Why do we sleep? We know it’s an essential function. We know that virtually every system in the body undergoes predictable changes during sleep. We also know sleep deprivation has devastating effects on physical, mental, and emotional health.
Yet, there are many things we don’t know about sleep. Why do we dream? What exactly goes on in the brain during the various stages of sleep? And why is it so important that we spend a third of our lives sleeping?
I don’t pretend to have the answers to these questions, and the truth is few people really care. Most of the questions I get are about the more practical aspects of sleep from individuals who are seeking answers for sleep problems. Here are a few of them.
Is It Bad to Sleep With the TV On?
Yes! You may think TV takes your mind off thoughts that keep you awake or helps you to fall asleep when someone is snoring. In reality, it diminishes both the quantity and quality of sleep.
TV noise is certainly a problem, but light is an even greater concern. Nightfall signals your internal clock that it’s time to slow down. At around 8:00–9:00 PM, your pineal gland begins secreting the hormone melatonin, which readies you for sleep—unless light throws a wrench in the works. You may think your TV isn’t very bright, but it’s bright enough to dampen melatonin release. Plus, televisions emit blue wavelengths of light, which have a particularly negative effect on melatonin secretion.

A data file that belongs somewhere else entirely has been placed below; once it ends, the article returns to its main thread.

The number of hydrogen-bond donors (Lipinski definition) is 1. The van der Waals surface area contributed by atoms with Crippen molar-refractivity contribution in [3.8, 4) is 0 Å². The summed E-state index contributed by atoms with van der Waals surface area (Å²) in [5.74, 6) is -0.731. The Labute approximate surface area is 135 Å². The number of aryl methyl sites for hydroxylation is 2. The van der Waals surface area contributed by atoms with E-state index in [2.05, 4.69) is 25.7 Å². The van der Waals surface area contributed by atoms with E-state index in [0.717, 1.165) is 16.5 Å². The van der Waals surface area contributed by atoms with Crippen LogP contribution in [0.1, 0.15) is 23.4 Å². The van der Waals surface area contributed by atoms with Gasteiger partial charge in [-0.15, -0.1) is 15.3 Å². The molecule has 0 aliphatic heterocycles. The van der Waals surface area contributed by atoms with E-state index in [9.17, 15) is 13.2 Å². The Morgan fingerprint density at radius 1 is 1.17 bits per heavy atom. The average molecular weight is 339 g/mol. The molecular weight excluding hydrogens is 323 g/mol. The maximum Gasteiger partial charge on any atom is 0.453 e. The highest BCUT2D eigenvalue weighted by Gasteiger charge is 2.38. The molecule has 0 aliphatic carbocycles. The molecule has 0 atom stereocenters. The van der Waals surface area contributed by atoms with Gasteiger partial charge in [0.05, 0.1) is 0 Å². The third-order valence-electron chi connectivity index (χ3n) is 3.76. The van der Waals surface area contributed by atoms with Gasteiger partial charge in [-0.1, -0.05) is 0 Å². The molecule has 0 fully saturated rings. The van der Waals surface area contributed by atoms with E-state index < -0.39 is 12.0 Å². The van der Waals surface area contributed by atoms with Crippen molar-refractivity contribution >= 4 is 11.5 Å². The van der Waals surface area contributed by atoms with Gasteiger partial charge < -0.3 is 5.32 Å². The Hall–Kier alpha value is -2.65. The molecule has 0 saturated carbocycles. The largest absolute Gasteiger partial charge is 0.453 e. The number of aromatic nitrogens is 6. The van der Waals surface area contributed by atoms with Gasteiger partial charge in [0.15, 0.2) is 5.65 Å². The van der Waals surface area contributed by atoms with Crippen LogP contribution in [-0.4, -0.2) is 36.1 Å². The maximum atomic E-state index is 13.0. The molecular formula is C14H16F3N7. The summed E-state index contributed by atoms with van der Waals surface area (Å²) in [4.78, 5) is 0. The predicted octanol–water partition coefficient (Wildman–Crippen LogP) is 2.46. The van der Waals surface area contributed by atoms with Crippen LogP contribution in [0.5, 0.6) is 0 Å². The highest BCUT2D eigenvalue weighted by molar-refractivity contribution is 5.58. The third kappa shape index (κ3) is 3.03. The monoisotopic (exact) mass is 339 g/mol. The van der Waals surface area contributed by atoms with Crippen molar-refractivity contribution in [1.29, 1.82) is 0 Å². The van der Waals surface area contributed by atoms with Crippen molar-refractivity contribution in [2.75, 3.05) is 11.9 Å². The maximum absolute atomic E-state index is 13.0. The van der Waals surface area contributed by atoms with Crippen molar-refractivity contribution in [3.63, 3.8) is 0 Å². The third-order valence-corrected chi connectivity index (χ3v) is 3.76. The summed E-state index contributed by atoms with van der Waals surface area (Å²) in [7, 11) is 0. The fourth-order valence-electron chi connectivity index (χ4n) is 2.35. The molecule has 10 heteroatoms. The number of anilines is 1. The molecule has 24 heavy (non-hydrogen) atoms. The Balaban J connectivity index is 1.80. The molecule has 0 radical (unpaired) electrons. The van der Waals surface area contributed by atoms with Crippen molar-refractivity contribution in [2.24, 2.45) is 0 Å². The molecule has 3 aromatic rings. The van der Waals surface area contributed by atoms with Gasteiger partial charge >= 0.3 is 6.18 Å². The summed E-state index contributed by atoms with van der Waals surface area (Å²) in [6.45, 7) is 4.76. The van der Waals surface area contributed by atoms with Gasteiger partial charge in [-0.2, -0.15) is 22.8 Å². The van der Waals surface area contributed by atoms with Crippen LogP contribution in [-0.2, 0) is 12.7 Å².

You know the guidelines for better sleep: a dark, cool room; supportive supplements such as melatonin, 3 mg 30 minutes before bedtime; and no TV or other devices in your bedroom. If you need something to turn off anxious thoughts or a busy mind, meditation, prayer, or reading before bed can help you sleep better—and are vastly superior to TV.
What's the Best Sleeping Position?
Research suggests that side sleeping has some advantages. It is generally easier on your back, especially with proper pillow support to prevent shoulder or neck pain. It makes snoring less likely. In fact, a good way to stop someone from snoring without waking them is to nudge them enough that they’ll turn from their back to their side.